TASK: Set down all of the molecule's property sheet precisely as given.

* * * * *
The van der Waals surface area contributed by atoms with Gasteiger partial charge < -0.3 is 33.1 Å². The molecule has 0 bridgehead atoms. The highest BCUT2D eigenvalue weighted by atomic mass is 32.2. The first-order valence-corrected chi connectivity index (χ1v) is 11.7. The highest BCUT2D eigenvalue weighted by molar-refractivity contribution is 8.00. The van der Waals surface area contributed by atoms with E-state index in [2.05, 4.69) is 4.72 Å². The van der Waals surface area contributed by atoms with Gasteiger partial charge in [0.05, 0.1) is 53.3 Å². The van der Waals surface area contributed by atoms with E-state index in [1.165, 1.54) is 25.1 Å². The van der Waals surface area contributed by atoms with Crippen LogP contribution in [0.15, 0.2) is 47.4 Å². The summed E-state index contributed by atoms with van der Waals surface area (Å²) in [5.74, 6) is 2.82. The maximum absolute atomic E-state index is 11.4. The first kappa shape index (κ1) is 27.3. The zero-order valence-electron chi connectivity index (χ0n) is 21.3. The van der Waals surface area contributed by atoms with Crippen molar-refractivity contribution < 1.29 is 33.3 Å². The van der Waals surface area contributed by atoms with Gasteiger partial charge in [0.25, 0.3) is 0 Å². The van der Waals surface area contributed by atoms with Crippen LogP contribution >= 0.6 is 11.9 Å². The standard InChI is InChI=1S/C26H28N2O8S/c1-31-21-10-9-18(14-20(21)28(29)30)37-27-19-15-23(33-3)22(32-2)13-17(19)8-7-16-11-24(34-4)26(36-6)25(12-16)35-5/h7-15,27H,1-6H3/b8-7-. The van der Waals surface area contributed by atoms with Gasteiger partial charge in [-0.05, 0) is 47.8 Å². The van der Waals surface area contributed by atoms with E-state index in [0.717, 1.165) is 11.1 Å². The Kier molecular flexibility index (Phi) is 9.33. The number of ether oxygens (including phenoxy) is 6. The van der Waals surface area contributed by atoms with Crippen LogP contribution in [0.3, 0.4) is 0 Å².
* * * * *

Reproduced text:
The van der Waals surface area contributed by atoms with Gasteiger partial charge < -0.3 is 33.1 Å². The molecule has 0 bridgehead atoms. The highest BCUT2D eigenvalue weighted by atomic mass is 32.2. The first-order valence-corrected chi connectivity index (χ1v) is 11.7. The highest BCUT2D eigenvalue weighted by molar-refractivity contribution is 8.00. The van der Waals surface area contributed by atoms with E-state index in [2.05, 4.69) is 4.72 Å². The van der Waals surface area contributed by atoms with Gasteiger partial charge in [0.05, 0.1) is 53.3 Å². The van der Waals surface area contributed by atoms with E-state index in [1.165, 1.54) is 25.1 Å². The van der Waals surface area contributed by atoms with Crippen LogP contribution in [0.15, 0.2) is 47.4 Å². The summed E-state index contributed by atoms with van der Waals surface area (Å²) in [5.74, 6) is 2.82. The maximum absolute atomic E-state index is 11.4. The first kappa shape index (κ1) is 27.3. The zero-order valence-electron chi connectivity index (χ0n) is 21.3. The van der Waals surface area contributed by atoms with Crippen molar-refractivity contribution < 1.29 is 33.3 Å². The van der Waals surface area contributed by atoms with Gasteiger partial charge in [0.25, 0.3) is 0 Å². The van der Waals surface area contributed by atoms with Crippen LogP contribution >= 0.6 is 11.9 Å². The standard InChI is InChI=1S/C26H28N2O8S/c1-31-21-10-9-18(14-20(21)28(29)30)37-27-19-15-23(33-3)22(32-2)13-17(19)8-7-16-11-24(34-4)26(36-6)25(12-16)35-5/h7-15,27H,1-6H3/b8-7-. The van der Waals surface area contributed by atoms with Gasteiger partial charge in [-0.05, 0) is 47.8 Å². The van der Waals surface area contributed by atoms with E-state index in [0.717, 1.165) is 11.1 Å². The Kier molecular flexibility index (Phi) is 9.33. The number of ether oxygens (including phenoxy) is 6. The van der Waals surface area contributed by atoms with Crippen LogP contribution in [0.3, 0.4) is 0 Å².